Internet of Things

In

the internet of things, the Federal Trade Commission sees the possibility of flourishing new markets. But it also sees a prologue to Black Mirror: in a new report that probes the privacy implications of connected devices, the commission surveys a landscape of possible dystopian futures. Get ready for invasive marketing, unending consumer surveillance, invisible nudging, and new potential for government spying and novel forms of hacking. The report seeks to identify the dangers to consumers presented by the internet of things. How might information gleaned from a car GPS, fitness tracker or smart refrigerator lead to negative effects on your creditworthiness, employability, or insurance premiums? As a prelude to the development of best practices, and perhaps new legislation, the FTC aims to establish industry standards for data gathering and use.

The Internet of Things (IoT) is the interconnection of uniquely identifiable embedded computing devices within the existing Internet infrastructure.

“The evolution of the Internet of Things and the increasing connected nature of all devices stands poised to reshape the security industry, according to new research from Memoori. The game changer in the physical security industry is still IP driven, not just across video but now into access control and intruder alarms. The industry is fast moving to an all IP business, which has vastly improved and extended the value propositions for end users.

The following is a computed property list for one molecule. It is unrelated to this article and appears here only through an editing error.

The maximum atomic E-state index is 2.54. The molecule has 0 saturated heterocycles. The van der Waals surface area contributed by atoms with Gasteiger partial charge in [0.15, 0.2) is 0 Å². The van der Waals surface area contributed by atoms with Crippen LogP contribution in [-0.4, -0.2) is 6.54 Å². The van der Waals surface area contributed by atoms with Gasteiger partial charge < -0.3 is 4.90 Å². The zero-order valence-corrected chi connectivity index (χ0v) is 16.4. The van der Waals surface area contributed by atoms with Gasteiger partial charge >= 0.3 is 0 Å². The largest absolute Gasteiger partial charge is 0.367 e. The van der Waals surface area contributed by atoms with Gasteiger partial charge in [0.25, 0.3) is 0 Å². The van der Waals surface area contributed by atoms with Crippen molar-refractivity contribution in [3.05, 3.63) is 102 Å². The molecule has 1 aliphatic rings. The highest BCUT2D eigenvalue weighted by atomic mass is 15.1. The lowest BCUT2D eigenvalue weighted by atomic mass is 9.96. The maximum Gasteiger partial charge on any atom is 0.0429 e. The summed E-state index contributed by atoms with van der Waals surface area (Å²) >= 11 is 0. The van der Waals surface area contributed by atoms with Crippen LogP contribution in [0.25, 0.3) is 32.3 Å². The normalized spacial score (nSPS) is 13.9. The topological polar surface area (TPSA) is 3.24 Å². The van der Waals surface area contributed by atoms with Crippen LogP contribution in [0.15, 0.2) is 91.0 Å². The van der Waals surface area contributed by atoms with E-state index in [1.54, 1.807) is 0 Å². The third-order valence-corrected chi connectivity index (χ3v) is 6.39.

Security companies that have grasped this opportunity and can demonstrate how improved ROI can be achieved through making businesses and institutions operate more efficiently are growing fast and profitably. IoT is now at the top of the hype curve and it will take at least five years before it reaches the slope of enlightenment, according to Gartner. When it does, analog systems will suffer a rapid decline.”

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